Leader of the band

South Valley Symphony percussionist Martin Groen shares a laugh

When Al Navaroli was 12 years old, his mother came home from
South Station in Boston with four train tickets.

I’m going to California,

she said.

Those who want to come with me can come. The rest of you can go
to hell.

It took four days and three nights on the train to get to Union
Station in Los Angeles.
When Al Navaroli was 12 years old, his mother came home from South Station in Boston with four train tickets.

“I’m going to California,” she said. “Those who want to come with me can come. The rest of you can go to hell.”

It took four days and three nights on the train to get to Union Station in Los Angeles. A short time later, Bellflower, California, became the first West Coast home of the Navaroli family: Al, his sister Lucy, father Alexander and mother Jennie Quagliozzo, born in Italy, raised in Scotland and feisty as the day was long.

His mother “ruled the roost” but his passionate Italian father gets the credit for a love of music that has seeped into every pore of Navaroli’s soul.

“The move from Boston was toughest on my dad. He left all of his paisano friends there. He missed bocce ball,” Navaroli remembers. “He loved opera. He would listen to all of the Italian singers and sing along and he would just break down and cry. ”

It’s a tradition that continues in Navaroli, 73, the current vice-president and head cheerleader of the South Valley Symphony. Though he does not sing and has never played an instrument, music fills Navaroli’s heart and, occasionally, overflows his eyes.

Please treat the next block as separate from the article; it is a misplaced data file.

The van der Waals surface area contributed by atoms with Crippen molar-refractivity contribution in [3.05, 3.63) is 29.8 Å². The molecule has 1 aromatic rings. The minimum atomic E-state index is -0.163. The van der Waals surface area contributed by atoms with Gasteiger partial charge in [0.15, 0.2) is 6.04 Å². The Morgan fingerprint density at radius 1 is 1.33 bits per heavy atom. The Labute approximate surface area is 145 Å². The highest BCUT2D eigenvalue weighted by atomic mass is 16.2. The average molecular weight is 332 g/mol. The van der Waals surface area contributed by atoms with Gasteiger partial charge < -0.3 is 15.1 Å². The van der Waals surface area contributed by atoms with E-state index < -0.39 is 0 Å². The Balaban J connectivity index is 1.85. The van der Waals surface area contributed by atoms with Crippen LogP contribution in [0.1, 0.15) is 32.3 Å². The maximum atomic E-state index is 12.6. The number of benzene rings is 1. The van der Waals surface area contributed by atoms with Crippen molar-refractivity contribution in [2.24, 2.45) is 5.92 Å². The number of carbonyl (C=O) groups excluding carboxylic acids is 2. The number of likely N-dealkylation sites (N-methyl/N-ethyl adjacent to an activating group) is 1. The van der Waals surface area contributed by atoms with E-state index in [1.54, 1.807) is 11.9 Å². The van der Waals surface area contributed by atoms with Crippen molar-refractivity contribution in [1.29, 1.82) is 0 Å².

The language of music rolls off his tongue – like “Schubert’s Symphony No. 9, ” and “Organ Symphony No. 1 on a Ruffati Organ” – but even the words “Gustav Mahler’s Symphony No. 2” render him speechless and tear-filled.

“It’s Mahler’s way of expressing his belief in resurrection into heaven – 75 minutes of emotion that you can hear and feel,” he says. “It’s hard to explain it. Just thinking about it makes me very emotional.”

It’s Navaroli’s passion for music and for Gilroy that has helped move the symphony into prominence in South County, especially in the past five years.

“Al is tireless in promoting the symphony,” says Jean Lance, secretary of the symphony board of directors. “He is absolutely fearless about approaching people and, when it comes to asking for money, not everyone can do that. He does it in such a nice, smoothing way.”